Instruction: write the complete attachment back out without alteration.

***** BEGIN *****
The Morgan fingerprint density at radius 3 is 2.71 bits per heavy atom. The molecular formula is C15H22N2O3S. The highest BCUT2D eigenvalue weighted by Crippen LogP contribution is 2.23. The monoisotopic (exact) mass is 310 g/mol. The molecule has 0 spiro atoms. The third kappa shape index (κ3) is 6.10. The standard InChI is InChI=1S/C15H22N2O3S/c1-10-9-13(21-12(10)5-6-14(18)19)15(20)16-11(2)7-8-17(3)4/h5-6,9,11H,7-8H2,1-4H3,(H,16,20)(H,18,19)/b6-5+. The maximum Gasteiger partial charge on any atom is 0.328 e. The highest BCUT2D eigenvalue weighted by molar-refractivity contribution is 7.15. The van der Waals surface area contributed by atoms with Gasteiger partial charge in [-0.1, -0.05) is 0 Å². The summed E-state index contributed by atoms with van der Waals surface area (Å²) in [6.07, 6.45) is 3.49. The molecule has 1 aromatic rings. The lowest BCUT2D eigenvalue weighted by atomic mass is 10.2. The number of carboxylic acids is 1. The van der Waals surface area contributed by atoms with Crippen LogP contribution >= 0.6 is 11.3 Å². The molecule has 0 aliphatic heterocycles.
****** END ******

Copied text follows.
The Morgan fingerprint density at radius 3 is 2.71 bits per heavy atom. The molecular formula is C15H22N2O3S. The highest BCUT2D eigenvalue weighted by Crippen LogP contribution is 2.23. The monoisotopic (exact) mass is 310 g/mol. The molecule has 0 spiro atoms. The third kappa shape index (κ3) is 6.10. The standard InChI is InChI=1S/C15H22N2O3S/c1-10-9-13(21-12(10)5-6-14(18)19)15(20)16-11(2)7-8-17(3)4/h5-6,9,11H,7-8H2,1-4H3,(H,16,20)(H,18,19)/b6-5+. The maximum Gasteiger partial charge on any atom is 0.328 e. The highest BCUT2D eigenvalue weighted by molar-refractivity contribution is 7.15. The van der Waals surface area contributed by atoms with Gasteiger partial charge in [-0.1, -0.05) is 0 Å². The summed E-state index contributed by atoms with van der Waals surface area (Å²) in [6.07, 6.45) is 3.49. The molecule has 1 aromatic rings. The lowest BCUT2D eigenvalue weighted by atomic mass is 10.2. The number of carboxylic acids is 1. The van der Waals surface area contributed by atoms with Crippen LogP contribution >= 0.6 is 11.3 Å². The molecule has 0 aliphatic heterocycles.